You have spoken of the perception among some business leaders today that the Baldrige Award may be rooted in outdated concepts. How would you recommend that those who are familiar with the evolution of the Baldrige Program and the iterative nature of the Criteria for Performance Excellence speak to this point?
There is, indeed, the perception that the Baldrige Award may be rooted in outdated concepts like Total Quality Management, although I am quite certain that business executives would agree that quality is important. As an educator myself, I’ve seen how management thought has evolved through the centuries, producing enduring concepts. For example, the earliest known reference to product quality dates back to the Code of Hammurabi (1772 B.C.): “The mason who builds a house which falls down and kills the inmate shall be put to death.” I believe that the root cause of this perception problem is that, culturally, Americans tend to have a shorter time orientation or attention span. One way to overcome this is to have more schools, particularly business schools, teach Baldrige concepts as part of their curricula.
I have done volunteer work in other countries such as the Philippines and Thailand helping them build their Baldrige-based national quality award programs, and there is no shortage of manufacturers applying for their quality awards. Their governments have been able to link their award programs to their national action agenda for improving productivity and competitiveness. It is very important for businesses to see that the Baldrige program is part of a larger program to create more jobs and increase the quality of life of all Americans.
Tell us more about how you believe the Baldrige Award helps build accountability of businesses to their customers and employees through performance measurement.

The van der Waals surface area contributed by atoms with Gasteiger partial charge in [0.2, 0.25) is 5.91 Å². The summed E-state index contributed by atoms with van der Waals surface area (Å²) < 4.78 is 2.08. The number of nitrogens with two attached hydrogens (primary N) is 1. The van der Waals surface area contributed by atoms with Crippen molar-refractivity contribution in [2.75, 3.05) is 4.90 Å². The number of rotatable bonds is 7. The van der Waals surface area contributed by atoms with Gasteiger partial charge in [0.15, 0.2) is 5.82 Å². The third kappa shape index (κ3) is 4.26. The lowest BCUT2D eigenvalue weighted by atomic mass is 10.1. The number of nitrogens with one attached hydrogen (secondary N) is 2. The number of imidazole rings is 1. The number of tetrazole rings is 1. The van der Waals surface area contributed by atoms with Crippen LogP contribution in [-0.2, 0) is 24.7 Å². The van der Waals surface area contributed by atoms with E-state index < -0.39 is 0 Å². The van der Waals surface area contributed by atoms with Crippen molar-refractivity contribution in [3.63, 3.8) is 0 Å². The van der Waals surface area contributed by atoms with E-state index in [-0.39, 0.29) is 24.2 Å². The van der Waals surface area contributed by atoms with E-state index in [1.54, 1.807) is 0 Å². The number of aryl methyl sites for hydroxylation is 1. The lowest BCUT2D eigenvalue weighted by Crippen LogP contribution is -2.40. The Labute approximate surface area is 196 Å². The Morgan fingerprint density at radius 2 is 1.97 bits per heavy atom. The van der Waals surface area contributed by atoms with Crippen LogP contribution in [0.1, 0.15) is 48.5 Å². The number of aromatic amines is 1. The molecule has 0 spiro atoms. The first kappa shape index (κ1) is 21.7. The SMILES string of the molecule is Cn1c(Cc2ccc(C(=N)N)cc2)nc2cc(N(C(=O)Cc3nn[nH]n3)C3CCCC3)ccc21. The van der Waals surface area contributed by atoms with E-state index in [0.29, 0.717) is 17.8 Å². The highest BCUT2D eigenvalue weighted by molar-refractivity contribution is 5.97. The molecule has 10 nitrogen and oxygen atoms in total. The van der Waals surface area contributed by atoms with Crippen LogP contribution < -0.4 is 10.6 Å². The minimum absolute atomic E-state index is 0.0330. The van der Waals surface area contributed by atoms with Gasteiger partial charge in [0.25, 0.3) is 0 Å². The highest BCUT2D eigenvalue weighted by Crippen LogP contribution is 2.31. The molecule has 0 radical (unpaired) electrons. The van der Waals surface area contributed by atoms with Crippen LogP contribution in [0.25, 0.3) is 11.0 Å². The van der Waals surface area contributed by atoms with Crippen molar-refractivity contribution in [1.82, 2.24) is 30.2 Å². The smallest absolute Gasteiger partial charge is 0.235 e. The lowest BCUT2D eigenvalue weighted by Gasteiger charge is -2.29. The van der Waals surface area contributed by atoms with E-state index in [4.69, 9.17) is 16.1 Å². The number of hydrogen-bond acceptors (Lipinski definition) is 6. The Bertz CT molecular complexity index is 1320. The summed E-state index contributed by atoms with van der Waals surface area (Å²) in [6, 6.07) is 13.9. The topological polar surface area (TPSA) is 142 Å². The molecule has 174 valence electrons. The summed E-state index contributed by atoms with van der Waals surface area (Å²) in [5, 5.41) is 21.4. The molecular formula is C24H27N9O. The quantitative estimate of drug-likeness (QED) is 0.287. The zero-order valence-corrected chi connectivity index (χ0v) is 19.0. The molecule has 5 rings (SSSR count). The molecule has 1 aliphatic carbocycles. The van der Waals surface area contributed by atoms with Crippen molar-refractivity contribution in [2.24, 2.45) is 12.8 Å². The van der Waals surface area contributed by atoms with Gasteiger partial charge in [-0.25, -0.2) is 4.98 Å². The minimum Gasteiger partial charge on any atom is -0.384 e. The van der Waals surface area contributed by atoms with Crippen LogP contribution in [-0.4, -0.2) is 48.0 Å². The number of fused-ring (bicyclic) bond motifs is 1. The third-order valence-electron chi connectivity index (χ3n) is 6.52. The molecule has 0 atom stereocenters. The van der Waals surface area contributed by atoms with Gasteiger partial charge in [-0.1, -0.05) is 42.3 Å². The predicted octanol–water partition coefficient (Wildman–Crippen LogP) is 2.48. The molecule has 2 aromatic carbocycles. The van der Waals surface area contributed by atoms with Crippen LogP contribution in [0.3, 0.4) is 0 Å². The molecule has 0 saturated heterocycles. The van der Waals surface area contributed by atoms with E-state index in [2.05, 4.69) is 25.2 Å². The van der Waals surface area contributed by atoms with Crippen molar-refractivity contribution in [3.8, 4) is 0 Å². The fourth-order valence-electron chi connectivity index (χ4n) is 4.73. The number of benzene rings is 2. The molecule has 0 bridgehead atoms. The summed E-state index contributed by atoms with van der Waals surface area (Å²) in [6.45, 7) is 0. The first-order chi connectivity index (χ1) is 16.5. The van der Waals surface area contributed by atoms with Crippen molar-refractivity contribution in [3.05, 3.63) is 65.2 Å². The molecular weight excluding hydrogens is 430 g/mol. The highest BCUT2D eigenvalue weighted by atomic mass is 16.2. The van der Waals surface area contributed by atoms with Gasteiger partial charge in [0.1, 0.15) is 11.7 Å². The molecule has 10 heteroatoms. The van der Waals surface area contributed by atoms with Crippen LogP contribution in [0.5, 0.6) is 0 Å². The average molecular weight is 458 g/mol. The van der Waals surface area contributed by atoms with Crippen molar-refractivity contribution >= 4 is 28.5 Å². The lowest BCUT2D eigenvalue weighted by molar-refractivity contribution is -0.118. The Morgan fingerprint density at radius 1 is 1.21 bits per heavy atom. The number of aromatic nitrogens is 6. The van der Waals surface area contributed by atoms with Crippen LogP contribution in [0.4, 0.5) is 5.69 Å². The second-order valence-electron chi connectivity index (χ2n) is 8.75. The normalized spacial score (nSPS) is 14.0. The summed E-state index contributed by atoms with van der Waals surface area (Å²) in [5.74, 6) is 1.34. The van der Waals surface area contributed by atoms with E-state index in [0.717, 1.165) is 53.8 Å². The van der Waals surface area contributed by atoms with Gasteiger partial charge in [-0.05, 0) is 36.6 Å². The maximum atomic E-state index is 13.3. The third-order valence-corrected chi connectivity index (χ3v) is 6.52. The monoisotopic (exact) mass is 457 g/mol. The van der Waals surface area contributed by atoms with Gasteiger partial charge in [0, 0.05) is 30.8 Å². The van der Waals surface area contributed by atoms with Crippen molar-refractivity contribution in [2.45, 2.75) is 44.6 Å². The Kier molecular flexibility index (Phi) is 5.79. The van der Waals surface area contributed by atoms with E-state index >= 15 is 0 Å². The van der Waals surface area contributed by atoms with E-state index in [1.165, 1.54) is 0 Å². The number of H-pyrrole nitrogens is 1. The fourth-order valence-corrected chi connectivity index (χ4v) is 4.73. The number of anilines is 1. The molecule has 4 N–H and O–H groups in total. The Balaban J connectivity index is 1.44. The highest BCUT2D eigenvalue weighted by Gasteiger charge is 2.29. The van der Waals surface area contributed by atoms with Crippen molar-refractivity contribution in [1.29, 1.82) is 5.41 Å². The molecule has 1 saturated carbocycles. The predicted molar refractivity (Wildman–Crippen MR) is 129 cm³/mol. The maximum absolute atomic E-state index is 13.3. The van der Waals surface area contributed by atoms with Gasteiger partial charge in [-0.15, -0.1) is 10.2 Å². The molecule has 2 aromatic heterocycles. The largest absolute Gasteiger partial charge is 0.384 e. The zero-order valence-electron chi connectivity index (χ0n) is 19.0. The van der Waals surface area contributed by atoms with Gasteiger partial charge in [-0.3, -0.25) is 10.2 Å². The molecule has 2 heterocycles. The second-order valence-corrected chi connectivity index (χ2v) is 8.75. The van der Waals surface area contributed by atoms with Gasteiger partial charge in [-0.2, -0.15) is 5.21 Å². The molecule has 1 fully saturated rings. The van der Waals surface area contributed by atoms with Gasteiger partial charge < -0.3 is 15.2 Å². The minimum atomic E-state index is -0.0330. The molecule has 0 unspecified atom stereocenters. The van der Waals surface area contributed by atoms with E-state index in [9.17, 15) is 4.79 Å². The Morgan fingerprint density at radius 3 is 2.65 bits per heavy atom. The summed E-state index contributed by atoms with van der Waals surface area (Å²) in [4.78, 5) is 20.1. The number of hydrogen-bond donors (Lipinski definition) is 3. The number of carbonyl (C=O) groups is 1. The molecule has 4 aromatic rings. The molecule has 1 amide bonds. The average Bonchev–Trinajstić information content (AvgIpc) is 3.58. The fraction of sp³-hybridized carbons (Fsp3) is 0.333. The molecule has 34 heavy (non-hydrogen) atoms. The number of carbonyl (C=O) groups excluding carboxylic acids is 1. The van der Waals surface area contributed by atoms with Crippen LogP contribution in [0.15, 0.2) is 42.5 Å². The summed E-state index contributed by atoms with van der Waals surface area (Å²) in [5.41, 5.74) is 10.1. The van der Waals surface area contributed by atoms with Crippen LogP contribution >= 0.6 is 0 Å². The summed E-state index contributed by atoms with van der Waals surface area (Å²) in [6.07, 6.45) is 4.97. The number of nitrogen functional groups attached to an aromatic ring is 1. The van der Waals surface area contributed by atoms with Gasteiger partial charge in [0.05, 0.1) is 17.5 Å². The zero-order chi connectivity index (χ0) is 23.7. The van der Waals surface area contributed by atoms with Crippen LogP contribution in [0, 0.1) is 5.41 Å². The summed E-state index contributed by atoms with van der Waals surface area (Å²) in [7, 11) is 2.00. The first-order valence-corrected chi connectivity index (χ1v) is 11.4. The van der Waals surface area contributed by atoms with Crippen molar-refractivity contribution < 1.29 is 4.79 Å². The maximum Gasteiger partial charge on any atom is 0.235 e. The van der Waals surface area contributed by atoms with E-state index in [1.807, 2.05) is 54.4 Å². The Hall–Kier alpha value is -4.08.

At the risk of oversimplification, first and foremost, the Baldrige Criteria require that senior leaders listen to their customers and formulate a strategy that addresses, among others, the needs and expectations of their customers. Second, the Baldrige Criteria require that that organizational strategy is translated into processes, that there is a sufficient, capable, and engaged workforce and a plan to flawlessly execute those processes, and that there is a performance measurement system that enables the leadership to track their collective success in achieving intended outcomes.
In short, the Baldrige Criteria encompass a total system of accountability that is applicable to a wide range of organizations. In fact, we’re using Baldrige in my university without calling it that—maybe when we’ve got all our processes lined up and results to show, we’ll apply for the California Awards for Performance Excellence and, eventually, the Baldrige Award.
At risk of sounding prescriptive, I recommend that all manufacturers have a balanced scorecard, which translates their visions of their future into goals and eventually strategic initiatives and action plans. The scorecard provides a foundation that enables senior leaders to adopt the Baldrige Criteria as a roadmap for sustainable performance excellence and, at the same time, guiding them to the appropriate tools and certification schemes (such as the ISO standards) that will help them address their opportunities for improvement.